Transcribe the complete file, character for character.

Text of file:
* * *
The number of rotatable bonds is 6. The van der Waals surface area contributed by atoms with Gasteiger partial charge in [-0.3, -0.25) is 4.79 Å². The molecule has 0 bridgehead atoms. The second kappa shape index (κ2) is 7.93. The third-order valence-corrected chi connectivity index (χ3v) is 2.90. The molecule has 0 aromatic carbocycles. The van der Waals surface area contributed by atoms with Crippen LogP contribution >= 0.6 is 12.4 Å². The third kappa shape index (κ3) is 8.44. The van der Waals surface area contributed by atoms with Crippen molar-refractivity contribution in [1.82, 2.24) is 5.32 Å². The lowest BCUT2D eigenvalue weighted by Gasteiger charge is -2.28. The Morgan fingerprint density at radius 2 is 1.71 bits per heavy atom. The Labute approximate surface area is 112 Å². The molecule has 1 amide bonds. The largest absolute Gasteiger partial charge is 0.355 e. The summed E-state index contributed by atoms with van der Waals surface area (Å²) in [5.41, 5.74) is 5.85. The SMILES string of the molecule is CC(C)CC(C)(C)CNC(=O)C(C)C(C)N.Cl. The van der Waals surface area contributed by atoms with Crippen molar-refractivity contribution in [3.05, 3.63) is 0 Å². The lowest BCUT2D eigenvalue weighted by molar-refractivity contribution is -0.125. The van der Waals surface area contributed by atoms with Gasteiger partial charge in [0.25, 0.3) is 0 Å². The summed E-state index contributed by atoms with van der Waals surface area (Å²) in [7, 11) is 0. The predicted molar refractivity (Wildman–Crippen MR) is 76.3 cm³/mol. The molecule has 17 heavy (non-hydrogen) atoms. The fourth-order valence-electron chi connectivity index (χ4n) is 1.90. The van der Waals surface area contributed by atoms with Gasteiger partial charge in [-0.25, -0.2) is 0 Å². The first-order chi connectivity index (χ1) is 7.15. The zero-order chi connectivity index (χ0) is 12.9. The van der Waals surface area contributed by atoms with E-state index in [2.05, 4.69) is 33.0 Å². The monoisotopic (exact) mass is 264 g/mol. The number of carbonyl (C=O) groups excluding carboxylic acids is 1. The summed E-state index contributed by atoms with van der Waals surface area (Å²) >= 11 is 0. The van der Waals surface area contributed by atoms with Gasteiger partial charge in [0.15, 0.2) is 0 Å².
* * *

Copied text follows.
The number of rotatable bonds is 6. The van der Waals surface area contributed by atoms with Gasteiger partial charge in [-0.3, -0.25) is 4.79 Å². The molecule has 0 bridgehead atoms. The second kappa shape index (κ2) is 7.93. The third-order valence-corrected chi connectivity index (χ3v) is 2.90. The molecule has 0 aromatic carbocycles. The van der Waals surface area contributed by atoms with Crippen LogP contribution >= 0.6 is 12.4 Å². The third kappa shape index (κ3) is 8.44. The van der Waals surface area contributed by atoms with Crippen molar-refractivity contribution in [1.82, 2.24) is 5.32 Å². The lowest BCUT2D eigenvalue weighted by Gasteiger charge is -2.28. The Morgan fingerprint density at radius 2 is 1.71 bits per heavy atom. The Labute approximate surface area is 112 Å². The molecule has 1 amide bonds. The largest absolute Gasteiger partial charge is 0.355 e. The summed E-state index contributed by atoms with van der Waals surface area (Å²) in [5.41, 5.74) is 5.85. The SMILES string of the molecule is CC(C)CC(C)(C)CNC(=O)C(C)C(C)N.Cl. The van der Waals surface area contributed by atoms with Crippen molar-refractivity contribution in [3.05, 3.63) is 0 Å². The lowest BCUT2D eigenvalue weighted by molar-refractivity contribution is -0.125. The van der Waals surface area contributed by atoms with Gasteiger partial charge in [0.25, 0.3) is 0 Å². The summed E-state index contributed by atoms with van der Waals surface area (Å²) in [7, 11) is 0. The predicted molar refractivity (Wildman–Crippen MR) is 76.3 cm³/mol. The molecule has 17 heavy (non-hydrogen) atoms. The fourth-order valence-electron chi connectivity index (χ4n) is 1.90. The van der Waals surface area contributed by atoms with Gasteiger partial charge in [-0.25, -0.2) is 0 Å². The first-order chi connectivity index (χ1) is 7.15. The zero-order chi connectivity index (χ0) is 12.9. The van der Waals surface area contributed by atoms with E-state index in [2.05, 4.69) is 33.0 Å². The monoisotopic (exact) mass is 264 g/mol. The number of carbonyl (C=O) groups excluding carboxylic acids is 1. The summed E-state index contributed by atoms with van der Waals surface area (Å²) >= 11 is 0. The van der Waals surface area contributed by atoms with Gasteiger partial charge in [0.15, 0.2) is 0 Å².